The late-night meal swipe significantly expanded dining options for all students. It encouraged students to visit the student-run Crumb Cafe, whose creative employees are continuously making new inventions to enrich our diets. However, after I had attributed my issue to their transaction process, I became hesitant to visit Crumb Cafe, and I wonder how many students would feel similarly discouraged if they also encountered such an issue.
Still, I realized that the true issue was not with Crumb Cafe but with the system’s failure to prevent this problem. I still have no idea what the “offline transaction” in question is and how it functions, but clearly, whoever enabled such had not been informed of the negative consequence it would have on students. Thus, keeping staff members informed about the workings of the system is crucial to ensuring smooth performance. Besides being able to perform appropriate tasks, they should also have knowledge of and be responsible for basic troubleshooting. The cashier who I argued with at Science Center Cafe seemed to have no knowledge of troubleshooting, despite having worked at the Cafe for a long time. I asked them who I could contact to solve my problem but received no answer. As I would imagine, someone should at least be able to give me the name of an office to contact. I would also expect the college to provide training to those who work with the OneCard system in dealing with these problems.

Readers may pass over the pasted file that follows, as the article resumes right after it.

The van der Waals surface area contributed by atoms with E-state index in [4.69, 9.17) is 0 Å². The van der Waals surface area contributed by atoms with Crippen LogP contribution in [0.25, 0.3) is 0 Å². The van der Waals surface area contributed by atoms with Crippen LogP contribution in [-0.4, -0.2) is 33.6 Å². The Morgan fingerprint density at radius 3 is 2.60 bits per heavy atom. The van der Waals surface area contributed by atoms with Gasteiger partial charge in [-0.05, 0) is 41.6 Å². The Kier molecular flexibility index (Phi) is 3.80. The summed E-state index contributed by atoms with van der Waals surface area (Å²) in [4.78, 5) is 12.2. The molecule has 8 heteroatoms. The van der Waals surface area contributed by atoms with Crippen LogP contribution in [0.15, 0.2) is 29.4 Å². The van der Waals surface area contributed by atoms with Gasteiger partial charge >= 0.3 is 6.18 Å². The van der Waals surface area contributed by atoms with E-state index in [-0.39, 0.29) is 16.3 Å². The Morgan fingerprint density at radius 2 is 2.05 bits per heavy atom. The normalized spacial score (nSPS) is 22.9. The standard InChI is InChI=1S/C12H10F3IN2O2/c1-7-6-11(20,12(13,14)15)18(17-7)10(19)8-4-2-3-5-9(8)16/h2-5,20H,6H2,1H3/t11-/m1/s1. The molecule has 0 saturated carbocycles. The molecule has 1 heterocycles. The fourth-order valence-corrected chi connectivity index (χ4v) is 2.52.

With the OneCard system’s current state, the most pressing thing to do is to fix the OneCard system and eliminate the issue for good. Under a reliable system, no one else should experience the same issue as I did, or have to endure such a troubling encounter.